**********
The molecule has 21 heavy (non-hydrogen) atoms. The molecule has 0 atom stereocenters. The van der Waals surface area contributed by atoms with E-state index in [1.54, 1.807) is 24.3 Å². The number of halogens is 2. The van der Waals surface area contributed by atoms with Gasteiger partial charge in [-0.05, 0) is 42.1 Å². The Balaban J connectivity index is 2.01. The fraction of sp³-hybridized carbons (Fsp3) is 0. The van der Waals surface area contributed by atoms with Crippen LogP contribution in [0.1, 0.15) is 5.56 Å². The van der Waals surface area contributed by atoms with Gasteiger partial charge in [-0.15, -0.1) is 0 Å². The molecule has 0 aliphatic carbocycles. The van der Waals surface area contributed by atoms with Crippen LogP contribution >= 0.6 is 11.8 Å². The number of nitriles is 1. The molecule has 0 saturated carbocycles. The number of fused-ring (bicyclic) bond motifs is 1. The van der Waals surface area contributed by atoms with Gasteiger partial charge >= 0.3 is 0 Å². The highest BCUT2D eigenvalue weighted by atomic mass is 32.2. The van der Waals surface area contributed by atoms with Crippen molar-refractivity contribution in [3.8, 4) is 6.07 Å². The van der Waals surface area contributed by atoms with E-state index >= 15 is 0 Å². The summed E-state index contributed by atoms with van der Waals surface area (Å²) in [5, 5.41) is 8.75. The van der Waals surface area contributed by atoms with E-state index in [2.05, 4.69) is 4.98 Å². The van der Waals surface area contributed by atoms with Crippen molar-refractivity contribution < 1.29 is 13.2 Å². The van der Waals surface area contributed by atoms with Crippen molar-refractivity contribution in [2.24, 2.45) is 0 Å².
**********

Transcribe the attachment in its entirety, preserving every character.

The molecule has 21 heavy (non-hydrogen) atoms. The molecule has 0 atom stereocenters. The van der Waals surface area contributed by atoms with E-state index in [1.54, 1.807) is 24.3 Å². The number of halogens is 2. The van der Waals surface area contributed by atoms with Gasteiger partial charge in [-0.05, 0) is 42.1 Å². The Balaban J connectivity index is 2.01. The fraction of sp³-hybridized carbons (Fsp3) is 0. The van der Waals surface area contributed by atoms with Crippen LogP contribution in [0.1, 0.15) is 5.56 Å². The van der Waals surface area contributed by atoms with Gasteiger partial charge in [-0.15, -0.1) is 0 Å². The molecule has 0 aliphatic carbocycles. The van der Waals surface area contributed by atoms with Crippen LogP contribution >= 0.6 is 11.8 Å². The number of nitriles is 1. The molecule has 0 saturated carbocycles. The number of fused-ring (bicyclic) bond motifs is 1. The van der Waals surface area contributed by atoms with Gasteiger partial charge >= 0.3 is 0 Å². The highest BCUT2D eigenvalue weighted by atomic mass is 32.2. The van der Waals surface area contributed by atoms with Crippen molar-refractivity contribution in [3.8, 4) is 6.07 Å². The van der Waals surface area contributed by atoms with E-state index >= 15 is 0 Å². The summed E-state index contributed by atoms with van der Waals surface area (Å²) in [5, 5.41) is 8.75. The van der Waals surface area contributed by atoms with E-state index in [2.05, 4.69) is 4.98 Å². The van der Waals surface area contributed by atoms with Crippen molar-refractivity contribution < 1.29 is 13.2 Å². The van der Waals surface area contributed by atoms with Crippen molar-refractivity contribution in [2.24, 2.45) is 0 Å².